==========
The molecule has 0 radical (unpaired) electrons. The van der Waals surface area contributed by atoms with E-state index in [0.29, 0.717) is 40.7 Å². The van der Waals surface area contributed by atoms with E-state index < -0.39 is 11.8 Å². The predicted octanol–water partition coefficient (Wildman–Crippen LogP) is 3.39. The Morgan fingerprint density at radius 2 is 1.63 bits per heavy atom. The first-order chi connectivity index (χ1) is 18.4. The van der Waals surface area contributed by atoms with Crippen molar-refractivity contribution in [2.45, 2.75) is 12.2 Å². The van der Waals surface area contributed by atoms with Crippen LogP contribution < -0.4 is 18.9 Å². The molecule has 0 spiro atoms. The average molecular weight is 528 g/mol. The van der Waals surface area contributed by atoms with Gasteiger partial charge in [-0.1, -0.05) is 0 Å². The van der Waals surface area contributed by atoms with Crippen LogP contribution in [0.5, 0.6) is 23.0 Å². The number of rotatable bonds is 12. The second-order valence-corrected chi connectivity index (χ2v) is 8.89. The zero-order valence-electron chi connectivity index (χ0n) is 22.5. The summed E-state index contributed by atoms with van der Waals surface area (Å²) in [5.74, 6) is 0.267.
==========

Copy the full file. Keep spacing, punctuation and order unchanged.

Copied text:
The molecule has 0 radical (unpaired) electrons. The van der Waals surface area contributed by atoms with E-state index in [0.29, 0.717) is 40.7 Å². The van der Waals surface area contributed by atoms with E-state index < -0.39 is 11.8 Å². The predicted octanol–water partition coefficient (Wildman–Crippen LogP) is 3.39. The Morgan fingerprint density at radius 2 is 1.63 bits per heavy atom. The first-order chi connectivity index (χ1) is 18.4. The van der Waals surface area contributed by atoms with Crippen molar-refractivity contribution in [2.45, 2.75) is 12.2 Å². The van der Waals surface area contributed by atoms with Crippen LogP contribution < -0.4 is 18.9 Å². The molecule has 0 spiro atoms. The average molecular weight is 528 g/mol. The van der Waals surface area contributed by atoms with Gasteiger partial charge in [-0.1, -0.05) is 0 Å². The van der Waals surface area contributed by atoms with Crippen LogP contribution in [0.5, 0.6) is 23.0 Å². The number of rotatable bonds is 12. The second-order valence-corrected chi connectivity index (χ2v) is 8.89. The zero-order valence-electron chi connectivity index (χ0n) is 22.5. The summed E-state index contributed by atoms with van der Waals surface area (Å²) in [5.74, 6) is 0.267.